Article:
In the latest version of Apple's Server app version 5.0.4 running on El Capitan (10.11.2), SSL websites use TLS version 1.0. But, as one Ivan Ristic says, « The bottom line is that TLS 1.0 is insecure and we must migrate away from it ». How to achieve that with Server 5?

  • My question is now obsolete, because the latest Server 5.1 (on El Capitan 10.11.4) fully supports TLS 1.2, at long last. – JYF Mar 23 '16 at 17:36
  1. Go to http://www.apple.com/feedback and send feedback demanding that they update Server and OS X to support TLS 1.2. It's ridiculous that they don't, especially considering that in iOS 9 and El Capitan they require that Apple developers release software that only talks to TLS 1.2 servers. Even if you could patch Server to work with TLS 1.2, what happens when Apple updates Server again, and it still doesn't support TLS 1.2? When you install that update, will it overwrite whatever you put into place?

  2. In the mean time, the only real option you have, I guess, is to install OpenSSL 1.0.1 or later, download the Apache source code, and then build it linking against OpenSSL 1.0.1, and then replace OS X's Apache with the one you just built. That will almost certainly require disabling System Integrity Protection because you can't modify the core OS files like apache2. You might be able to get away with just swapping out mod_ssl.so after you do your build. But it's ridiculous that we'd even have to resort to this! Apple needs to fix this!!! (see https://serverfault.com/questions/265556/upgrade-openssl-mod-ssl-on-mac-os-x-server)

  3. Download VirtualBox, and install CentOS or another security-enhanced Linux flavor, and just run your server out of that on the Mac. Because, evidently, Apple CBA to chew gum and walk at the same time.


Here are the exact steps that I did to get (2.) above to work.

This gets OS X Server 5 to work with TLS 1.2 and forward secrecy on 10.11.1, making ATS perfectly happy (especially if you're a developer this is really cool).

  1. Install Homebrew and brew install openssl, brew install PCRE
  2. Download the latest source for Apache, apr, and apr-util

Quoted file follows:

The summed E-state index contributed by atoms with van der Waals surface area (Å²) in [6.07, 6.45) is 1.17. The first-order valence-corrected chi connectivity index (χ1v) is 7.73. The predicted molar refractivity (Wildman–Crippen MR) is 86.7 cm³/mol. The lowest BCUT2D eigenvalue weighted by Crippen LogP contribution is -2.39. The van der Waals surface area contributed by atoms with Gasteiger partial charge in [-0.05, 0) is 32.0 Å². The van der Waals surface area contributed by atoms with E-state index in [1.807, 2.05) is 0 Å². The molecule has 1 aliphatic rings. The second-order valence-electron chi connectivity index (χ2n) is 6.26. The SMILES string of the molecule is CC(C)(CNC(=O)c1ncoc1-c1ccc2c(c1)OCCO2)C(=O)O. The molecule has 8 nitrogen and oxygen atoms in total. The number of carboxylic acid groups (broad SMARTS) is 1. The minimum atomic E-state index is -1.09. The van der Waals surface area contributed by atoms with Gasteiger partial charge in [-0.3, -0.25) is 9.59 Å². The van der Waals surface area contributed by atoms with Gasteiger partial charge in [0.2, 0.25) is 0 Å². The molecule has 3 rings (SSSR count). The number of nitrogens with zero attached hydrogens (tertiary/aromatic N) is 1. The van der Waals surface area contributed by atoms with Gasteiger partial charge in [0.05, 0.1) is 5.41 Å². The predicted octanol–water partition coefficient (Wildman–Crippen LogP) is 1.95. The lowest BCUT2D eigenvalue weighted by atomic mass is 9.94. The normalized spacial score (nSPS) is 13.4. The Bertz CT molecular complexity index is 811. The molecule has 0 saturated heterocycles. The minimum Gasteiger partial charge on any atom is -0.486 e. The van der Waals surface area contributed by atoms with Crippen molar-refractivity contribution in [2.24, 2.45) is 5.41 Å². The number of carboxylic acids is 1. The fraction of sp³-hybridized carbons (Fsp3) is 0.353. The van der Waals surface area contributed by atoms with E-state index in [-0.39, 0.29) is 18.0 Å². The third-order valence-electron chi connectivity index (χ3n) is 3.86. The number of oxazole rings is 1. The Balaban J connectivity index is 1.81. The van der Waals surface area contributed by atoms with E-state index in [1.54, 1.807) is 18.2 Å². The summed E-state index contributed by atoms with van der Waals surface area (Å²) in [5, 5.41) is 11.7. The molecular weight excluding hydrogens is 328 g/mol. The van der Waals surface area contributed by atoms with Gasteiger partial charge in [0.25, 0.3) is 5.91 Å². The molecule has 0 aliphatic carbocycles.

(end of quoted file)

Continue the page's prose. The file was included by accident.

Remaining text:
3. Extract Apache source into /usr/local/src/httpd-2.4.17
  4. Extract apr and apr-util archives to /usr/local/src/httpd-2.4.17/srclib/apr and /usr/local/src/httpd-2.4.17/srclib/apr-util
  5. Replace the character "+" with the word "apache2" in the files config.layout inside the apr and apr-util dirs
  6. In Terminal, execute the following commands:

    cd /usr/local/src/httpd-2.4.17
    CFLAGS="-arch x86_64"
    ./configure --prefix=/usr/local/apache-2.4.17 --with-included-apr --with-included-apr-util -with-mpm=prefork --with-ssl=/usr/local/opt/openssl --enable-mods-shared=reallyall --enable-layout=Darwin
    make install
  7. Copy mod_hfs_apple.so, mod_authnz_ldap.so, and mod_ldap.so from /usr/libexec into /usr/local/apache-2.4.17/libexec/apache2/

  8. Disable SIP: Restart into Recover mode (command-R), open Terminal, and type csrutil disable. (This allows you to be able to make changes inside the /usr/sbin and /usr directories, necessary to swap out the insecure default Apache with the new secure one you'll be building.)
  9. Restart back into normal mode, open Terminal, and type the following commands:

    sudo mv /usr/sbin/httpd /usr/sbin/httpd.old
    sudo mv /usr/libexec/apache2 /usr/libexec/apache2.old
    sudo ln -s /usr/local/apache-2.4.17/sbin/httpd /usr/sbin/httpd
    sudo ln -s /usr/local/apache-2.4.17/libexec/apache2/ /usr/libexec/apache2
  10. Re-enable SIP: restart into Recover mode, open Terminal, and type csrutil enable.
  11. Restart back into normal mode and download the latest source for PHP, then extract it to /usr/local/src/php-5.6.16 (or whatever version; 7.0 just came out, woot, but I don't know if it would break OS X Server's own uses of PHP)
  12. Configure PHP with the following command (modify as needed, but this worked for my LAMP stack with OS X Server 5):

    ln -s /usr/local/opt/openssl /usr/local/openssl
    cd /usr/local/src/php-5.6.16
    CFLAGS="-arch x86_64" 
    ./configure --with-openssl=/usr/local/opt/openssl --with-pcre-regex=/usr/local/opt/pcre --with-curl=/usr/bin/curl --enable-exif --with-mysql=/usr/local/mysql --with-mysql-sock=/tmp/mysql.sock --with-pdo-mysql --enable-opcache --with-apxs2=/usr/local/apache-2.4.17/bin/apxs --prefix=/usr/local/apache-2.4.17/php/ --enable-sockets --enable-zip --with-pear=/usr/local/apache-2.4.17/lib/php --enable-mbstring --with-mysqli
    make install
  13. In a text editor, edit the file: /Library/Server/Web/Config/Proxy/servermgr_serviceproxy_customsites.plist Starting at line 65, perform these changes (lines to delete, new lines):



    SSLHonorCipherOrder On

    SSLProtocol -ALL +TLSv1

    SSLProtocol -SSLv2 -SSLv3

    SSLProxyProtocol -ALL +TLSv1

    SSLProxyProtocol -SSLv2 -SSLv3

  14. Next, make a similar change in apache_serviceproxy_customsites.conf, starting at line 13 (lines to delete, new lines):


    SSLHonorCipherOrder On


    SSLProtocol -ALL +TLSv1

    SSLProtocol ALL -SSLv2 -SSLv3

    SSLProxyProtocol -ALL +TLSv1

    SSLProxyProtocol ALL -SSLv2 -SSLv3

  15. Next, make the exact same changes as in step 14., in apache_serviceproxy.conf, starting at line 198.

  16. Start OS X server and run the following command to verify that you have succeeded: /usr/bin/nscurl --ats-diagnostics https :// [[your custom site's https url]] Note: the URL will obviously need to be formatted properly. I put an extra space in there before the colon because otherwise this post gets sent to moderation.

In my case ALL of the tests came back with a "PASS."

I can provide you a git patch file to make the changes to your .conf files assuming you still have a virgin install and you're on the same version as me.

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